DSPM Cited as a “Most Effective” Tool for Protecting Cloud-Resident Sensitive Data
As data assets migrate to cloud stores, data security and compliance leaders are trying to navigate the use of disparate controls, which have led to inconsistent visibility and control of sensitive data in the cloud. The result can put these data at risk of compromise and loss.
To better understand the challenges of securing sensitive data in the cloud, TechTarget’s Enterprise Strategy Group just published a new study called Cloud Data Security. The study surveyed 387 IT, cybersecurity, and DevOps professionals who evaluate, purchase, test, deploy, and operate hybrid cloud data security technology products and services at organizations in North America. It sought answers to four related issues:
- Examine the impact of the public cloud on data security priorities.
- Gain insight into top data security challenges and rate data loss from the cloud.
- Determine the degree of separate versus unified approaches for cloud and on-premises data sets.
- Establish data security spending intentions and priorities.
As a co-sponsor, Normalyze is pleased to provide a summary of the study’s six key findings. Download the Cloud Data Security survey results.
1 – Data is shifting to public clouds ahead of organizational readiness to secure it.
Cloud is a bedrock technology for modern organizations. The material question for data security and compliance leaders is, “Do we have sensitive data in the cloud and are they secure from loss or attacks?” The survey documented an ever-rising swell of business data into the public cloud, which may include Software-as-a-Service (SaaS), Infrastructure-as-a-Service (IaaS), Platform-as-a-Service (PaaS), or (for most organizations) all the above. These clouds host sensitive data which, if lost or stolen, could trigger severe business repercussions. Most respondents (86%) said they have sensitive data stored in a data lake, data warehouse, or data lakehouse – usually on more than one cloud platform. Surprisingly, many respondents also believe sensitive cloud data is insufficiently secured, so true risk exposure is enormous.
2 – Data loss from the cloud is common due to a multitude of causes
A drumbeat of vulnerable data security controls in the cloud is finally getting attention by stakeholders. The survey reported three areas of vulnerability that can trigger cloud data losses, starting with misconfigurations in SaaS, IaaS, and PaaS services. Secondly, policy violations may expose data due to data misclassification, unsanctioned apps/services, or poor implementation of policies. Finally, access controls may also falter. These risks are causing organizations to repeatedly lose cloud-resident sensitive data. The study found 84% of respondents who know or suspect cloud data loss occurred said they’ve suffered
multiple data loss events in the past 12 months.
3 – Organizations face numerous data security challenges driven by scale, complexity, and visibility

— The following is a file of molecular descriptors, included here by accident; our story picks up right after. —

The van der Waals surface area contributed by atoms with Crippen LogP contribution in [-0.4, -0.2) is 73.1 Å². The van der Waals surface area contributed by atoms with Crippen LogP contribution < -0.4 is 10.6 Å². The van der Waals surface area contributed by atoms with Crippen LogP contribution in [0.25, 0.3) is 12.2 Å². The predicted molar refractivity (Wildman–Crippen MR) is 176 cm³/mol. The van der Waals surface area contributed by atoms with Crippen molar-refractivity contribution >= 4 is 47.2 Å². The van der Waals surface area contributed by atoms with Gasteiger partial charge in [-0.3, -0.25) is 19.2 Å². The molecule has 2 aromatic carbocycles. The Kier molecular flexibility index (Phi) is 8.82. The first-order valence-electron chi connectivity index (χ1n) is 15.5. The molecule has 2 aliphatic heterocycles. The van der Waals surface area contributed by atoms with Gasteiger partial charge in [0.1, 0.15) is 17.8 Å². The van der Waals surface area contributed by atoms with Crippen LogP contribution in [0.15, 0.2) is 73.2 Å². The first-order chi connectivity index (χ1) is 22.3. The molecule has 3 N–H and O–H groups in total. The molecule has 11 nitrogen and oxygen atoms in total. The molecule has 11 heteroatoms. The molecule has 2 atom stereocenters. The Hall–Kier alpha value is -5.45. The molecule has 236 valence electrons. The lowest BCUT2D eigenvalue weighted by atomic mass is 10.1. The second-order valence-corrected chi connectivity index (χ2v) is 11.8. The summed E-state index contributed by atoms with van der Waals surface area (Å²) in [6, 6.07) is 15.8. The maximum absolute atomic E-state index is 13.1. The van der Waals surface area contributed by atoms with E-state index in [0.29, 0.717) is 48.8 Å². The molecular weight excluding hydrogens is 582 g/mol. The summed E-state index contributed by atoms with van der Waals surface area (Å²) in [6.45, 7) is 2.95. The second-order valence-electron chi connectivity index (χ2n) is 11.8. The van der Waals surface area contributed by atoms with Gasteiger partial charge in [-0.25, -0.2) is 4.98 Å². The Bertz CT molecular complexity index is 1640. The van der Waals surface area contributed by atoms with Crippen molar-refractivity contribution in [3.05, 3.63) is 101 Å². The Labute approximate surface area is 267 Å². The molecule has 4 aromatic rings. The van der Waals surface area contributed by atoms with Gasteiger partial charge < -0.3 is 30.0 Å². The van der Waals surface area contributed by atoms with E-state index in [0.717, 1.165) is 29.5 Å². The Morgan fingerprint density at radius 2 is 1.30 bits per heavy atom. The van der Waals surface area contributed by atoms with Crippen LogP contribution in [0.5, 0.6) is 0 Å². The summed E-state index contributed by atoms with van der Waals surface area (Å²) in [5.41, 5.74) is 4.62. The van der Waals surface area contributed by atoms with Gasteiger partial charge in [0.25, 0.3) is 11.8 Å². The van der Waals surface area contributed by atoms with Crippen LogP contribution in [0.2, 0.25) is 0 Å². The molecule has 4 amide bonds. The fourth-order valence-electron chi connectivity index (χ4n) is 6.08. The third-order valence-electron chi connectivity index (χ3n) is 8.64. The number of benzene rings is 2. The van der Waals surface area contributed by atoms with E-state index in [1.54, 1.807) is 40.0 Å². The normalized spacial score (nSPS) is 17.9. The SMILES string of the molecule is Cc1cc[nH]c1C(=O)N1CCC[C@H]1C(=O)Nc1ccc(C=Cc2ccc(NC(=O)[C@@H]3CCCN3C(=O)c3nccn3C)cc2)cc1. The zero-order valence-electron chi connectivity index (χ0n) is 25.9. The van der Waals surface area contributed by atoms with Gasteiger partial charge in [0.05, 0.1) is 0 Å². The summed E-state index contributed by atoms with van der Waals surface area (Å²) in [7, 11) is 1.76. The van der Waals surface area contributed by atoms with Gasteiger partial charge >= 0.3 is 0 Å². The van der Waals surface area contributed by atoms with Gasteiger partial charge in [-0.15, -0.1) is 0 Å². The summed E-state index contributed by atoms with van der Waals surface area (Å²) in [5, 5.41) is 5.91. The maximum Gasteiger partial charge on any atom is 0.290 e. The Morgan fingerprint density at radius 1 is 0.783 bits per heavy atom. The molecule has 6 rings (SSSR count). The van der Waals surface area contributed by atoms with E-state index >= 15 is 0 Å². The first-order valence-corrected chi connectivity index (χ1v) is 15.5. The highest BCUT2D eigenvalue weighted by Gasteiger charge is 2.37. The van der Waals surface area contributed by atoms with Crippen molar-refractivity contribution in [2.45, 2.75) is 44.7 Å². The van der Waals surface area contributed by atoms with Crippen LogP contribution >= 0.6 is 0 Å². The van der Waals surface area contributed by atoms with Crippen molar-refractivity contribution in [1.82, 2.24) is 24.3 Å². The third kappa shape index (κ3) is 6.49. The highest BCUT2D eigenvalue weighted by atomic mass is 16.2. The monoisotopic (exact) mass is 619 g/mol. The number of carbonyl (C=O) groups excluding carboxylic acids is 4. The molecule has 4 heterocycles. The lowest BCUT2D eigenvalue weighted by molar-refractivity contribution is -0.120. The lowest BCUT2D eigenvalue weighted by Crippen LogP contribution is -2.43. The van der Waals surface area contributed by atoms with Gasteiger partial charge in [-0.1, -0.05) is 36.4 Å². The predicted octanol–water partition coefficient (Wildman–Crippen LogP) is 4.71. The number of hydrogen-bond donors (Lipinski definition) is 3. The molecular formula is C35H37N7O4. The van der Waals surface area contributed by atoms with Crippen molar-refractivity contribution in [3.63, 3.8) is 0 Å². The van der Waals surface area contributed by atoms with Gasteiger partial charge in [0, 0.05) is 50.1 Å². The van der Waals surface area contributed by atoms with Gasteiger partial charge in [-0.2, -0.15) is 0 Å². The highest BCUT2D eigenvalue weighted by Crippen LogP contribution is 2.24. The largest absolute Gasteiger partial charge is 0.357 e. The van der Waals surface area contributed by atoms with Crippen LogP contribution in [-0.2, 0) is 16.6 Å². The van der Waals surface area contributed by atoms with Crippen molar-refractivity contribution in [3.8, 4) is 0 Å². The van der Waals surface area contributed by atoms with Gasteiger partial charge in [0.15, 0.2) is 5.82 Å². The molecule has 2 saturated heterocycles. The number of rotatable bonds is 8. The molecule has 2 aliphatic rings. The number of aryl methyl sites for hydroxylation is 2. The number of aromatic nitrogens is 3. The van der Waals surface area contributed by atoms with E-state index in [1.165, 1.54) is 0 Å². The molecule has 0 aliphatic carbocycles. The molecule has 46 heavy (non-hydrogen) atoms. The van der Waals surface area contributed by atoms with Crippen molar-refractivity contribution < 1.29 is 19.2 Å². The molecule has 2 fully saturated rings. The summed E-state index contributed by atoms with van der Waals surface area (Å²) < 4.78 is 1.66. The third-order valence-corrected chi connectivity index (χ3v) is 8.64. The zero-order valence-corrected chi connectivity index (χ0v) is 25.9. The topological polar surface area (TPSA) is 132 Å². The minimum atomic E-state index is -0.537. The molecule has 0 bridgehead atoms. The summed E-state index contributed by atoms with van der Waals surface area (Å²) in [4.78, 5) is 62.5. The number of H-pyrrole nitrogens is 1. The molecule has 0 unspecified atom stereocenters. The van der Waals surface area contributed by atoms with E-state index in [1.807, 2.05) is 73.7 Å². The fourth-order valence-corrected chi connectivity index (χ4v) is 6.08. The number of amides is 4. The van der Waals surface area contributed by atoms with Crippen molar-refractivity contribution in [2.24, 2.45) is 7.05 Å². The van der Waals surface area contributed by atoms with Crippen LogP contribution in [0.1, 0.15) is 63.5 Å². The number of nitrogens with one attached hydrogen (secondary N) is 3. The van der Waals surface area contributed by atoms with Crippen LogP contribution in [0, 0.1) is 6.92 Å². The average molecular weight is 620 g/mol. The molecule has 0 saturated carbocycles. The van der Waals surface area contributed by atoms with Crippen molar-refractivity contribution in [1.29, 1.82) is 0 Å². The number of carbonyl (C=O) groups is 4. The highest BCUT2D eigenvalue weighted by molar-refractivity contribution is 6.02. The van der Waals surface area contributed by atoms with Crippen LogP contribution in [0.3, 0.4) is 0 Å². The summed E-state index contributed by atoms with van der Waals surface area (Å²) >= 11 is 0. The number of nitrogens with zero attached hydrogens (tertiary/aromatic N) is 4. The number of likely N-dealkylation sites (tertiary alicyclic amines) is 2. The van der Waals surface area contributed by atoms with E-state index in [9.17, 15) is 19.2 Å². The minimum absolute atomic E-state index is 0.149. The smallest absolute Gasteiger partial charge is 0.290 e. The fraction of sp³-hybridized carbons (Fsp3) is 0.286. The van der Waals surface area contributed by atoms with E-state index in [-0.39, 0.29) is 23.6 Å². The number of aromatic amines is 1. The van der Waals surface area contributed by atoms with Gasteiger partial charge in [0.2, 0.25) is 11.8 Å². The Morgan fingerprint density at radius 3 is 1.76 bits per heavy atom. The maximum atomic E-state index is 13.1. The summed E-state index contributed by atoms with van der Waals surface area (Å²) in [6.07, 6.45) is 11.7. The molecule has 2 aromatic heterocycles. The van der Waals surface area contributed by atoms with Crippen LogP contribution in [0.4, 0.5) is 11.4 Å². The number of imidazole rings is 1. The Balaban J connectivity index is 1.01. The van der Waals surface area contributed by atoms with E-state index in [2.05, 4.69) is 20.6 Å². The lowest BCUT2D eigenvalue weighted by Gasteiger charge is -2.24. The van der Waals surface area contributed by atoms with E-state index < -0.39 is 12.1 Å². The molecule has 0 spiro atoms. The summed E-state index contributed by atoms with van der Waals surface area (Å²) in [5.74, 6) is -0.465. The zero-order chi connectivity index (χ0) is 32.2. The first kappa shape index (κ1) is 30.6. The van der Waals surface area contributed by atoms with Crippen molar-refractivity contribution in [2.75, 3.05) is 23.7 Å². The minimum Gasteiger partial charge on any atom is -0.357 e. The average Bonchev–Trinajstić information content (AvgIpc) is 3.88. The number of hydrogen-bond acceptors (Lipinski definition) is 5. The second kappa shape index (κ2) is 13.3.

Discovery and classification of sensitive data in the cloud is a primary stakeholder responsibility. Most respondents felt completely or mostly confident at discovery and classification, but ironically expressed skepticism at the ability of controls for accomplishing these tasks. Distrust of sampling technology was manifested by the response of 70% who want their data security controls to scan 100% of every file, object, database, or other cloud data store. Just to be sure!
4 – Organizations are applying cloud data security technologies, with a desire for integrated data security platforms
There is no shortage of tools for securing cloud data. The survey documented use of data loss prevention (DLP) in a cloud native application protection (CNAP) solution, data detection and response (DDR), cloud security posture management (CSPM), and data security posture management (DSPM), and adaptive and multi-factor authentication. To minimize complexity and hopefully gain better results, two-thirds said they prefer to consume data security tools as a comprehensive integrated data security platform.
5 – Data security is a team sport, with security and IT ops taking the lead
Whilst “team sport” implies coordination, some organizations may feel achieving cloud data security is akin to herding cats! Consider the associated teams documented in the study: cloud security architects, data center infrastructure/operations, security, DevOps, networking, regulatory compliance, application development, line-of-business/application owners, and of course, the lawyers. To achieve more efficiency, respondents said consolidation efforts are in play, especially by cloud security architects (CSAs). The CSA has become a strategic role – 79% of organizations say their CSA does or will report to a C-level executive.
6 – Organizations are investing in data security, with a third substantially increasing data security’s share of cybersecurity budget
Despite today’s challenging economic climate, the survey reported virtually no decrease is planned in the data security budget. One-third (34%) of respondents said they expect a substantial increase in budget for data security technologies and services over the next 12-24 months.
I hope these snippets of insight will trigger your interest in reading the entire ESG report. Download your copy of the Cloud Data Security report now. Meanwhile, we’ll continue blogging about this study in weeks to come.